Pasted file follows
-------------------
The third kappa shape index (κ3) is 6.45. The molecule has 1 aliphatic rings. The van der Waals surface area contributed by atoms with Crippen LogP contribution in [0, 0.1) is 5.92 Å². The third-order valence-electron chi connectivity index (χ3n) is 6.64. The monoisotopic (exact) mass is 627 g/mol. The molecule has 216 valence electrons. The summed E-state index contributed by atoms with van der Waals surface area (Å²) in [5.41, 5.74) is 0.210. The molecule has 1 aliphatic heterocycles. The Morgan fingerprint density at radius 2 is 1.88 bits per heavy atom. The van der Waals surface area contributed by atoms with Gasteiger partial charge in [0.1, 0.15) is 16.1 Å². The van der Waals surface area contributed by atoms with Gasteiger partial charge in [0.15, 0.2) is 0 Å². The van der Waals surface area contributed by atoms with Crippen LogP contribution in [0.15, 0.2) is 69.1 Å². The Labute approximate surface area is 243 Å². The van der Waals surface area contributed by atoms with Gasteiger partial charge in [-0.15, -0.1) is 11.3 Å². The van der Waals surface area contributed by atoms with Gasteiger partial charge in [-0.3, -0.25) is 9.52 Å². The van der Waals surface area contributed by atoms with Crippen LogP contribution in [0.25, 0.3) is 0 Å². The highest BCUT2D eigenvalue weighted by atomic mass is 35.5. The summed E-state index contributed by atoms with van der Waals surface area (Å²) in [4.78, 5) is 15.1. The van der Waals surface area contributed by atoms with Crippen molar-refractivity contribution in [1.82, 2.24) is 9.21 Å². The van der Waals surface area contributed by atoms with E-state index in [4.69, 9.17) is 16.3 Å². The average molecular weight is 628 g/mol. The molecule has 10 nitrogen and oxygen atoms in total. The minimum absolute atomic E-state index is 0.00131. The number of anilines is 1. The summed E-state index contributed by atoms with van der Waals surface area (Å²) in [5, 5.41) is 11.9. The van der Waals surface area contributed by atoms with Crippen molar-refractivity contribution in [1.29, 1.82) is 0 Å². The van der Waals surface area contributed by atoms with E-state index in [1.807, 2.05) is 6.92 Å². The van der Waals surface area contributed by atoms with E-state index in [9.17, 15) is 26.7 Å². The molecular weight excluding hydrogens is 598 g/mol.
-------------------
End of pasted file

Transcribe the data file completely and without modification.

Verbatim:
The third kappa shape index (κ3) is 6.45. The molecule has 1 aliphatic rings. The van der Waals surface area contributed by atoms with Crippen LogP contribution in [0, 0.1) is 5.92 Å². The third-order valence-electron chi connectivity index (χ3n) is 6.64. The monoisotopic (exact) mass is 627 g/mol. The molecule has 216 valence electrons. The summed E-state index contributed by atoms with van der Waals surface area (Å²) in [5.41, 5.74) is 0.210. The molecule has 1 aliphatic heterocycles. The Morgan fingerprint density at radius 2 is 1.88 bits per heavy atom. The van der Waals surface area contributed by atoms with Gasteiger partial charge in [0.1, 0.15) is 16.1 Å². The van der Waals surface area contributed by atoms with Gasteiger partial charge in [0.15, 0.2) is 0 Å². The van der Waals surface area contributed by atoms with Crippen LogP contribution in [0.15, 0.2) is 69.1 Å². The Labute approximate surface area is 243 Å². The van der Waals surface area contributed by atoms with Gasteiger partial charge in [-0.15, -0.1) is 11.3 Å². The van der Waals surface area contributed by atoms with Gasteiger partial charge in [-0.3, -0.25) is 9.52 Å². The van der Waals surface area contributed by atoms with Crippen LogP contribution in [0.25, 0.3) is 0 Å². The highest BCUT2D eigenvalue weighted by atomic mass is 35.5. The summed E-state index contributed by atoms with van der Waals surface area (Å²) in [4.78, 5) is 15.1. The van der Waals surface area contributed by atoms with Crippen molar-refractivity contribution in [1.82, 2.24) is 9.21 Å². The van der Waals surface area contributed by atoms with E-state index in [4.69, 9.17) is 16.3 Å². The average molecular weight is 628 g/mol. The molecule has 10 nitrogen and oxygen atoms in total. The minimum absolute atomic E-state index is 0.00131. The number of anilines is 1. The summed E-state index contributed by atoms with van der Waals surface area (Å²) in [5, 5.41) is 11.9. The van der Waals surface area contributed by atoms with Crippen molar-refractivity contribution in [1.29, 1.82) is 0 Å². The van der Waals surface area contributed by atoms with E-state index in [1.807, 2.05) is 6.92 Å². The van der Waals surface area contributed by atoms with E-state index in [9.17, 15) is 26.7 Å². The molecular weight excluding hydrogens is 598 g/mol.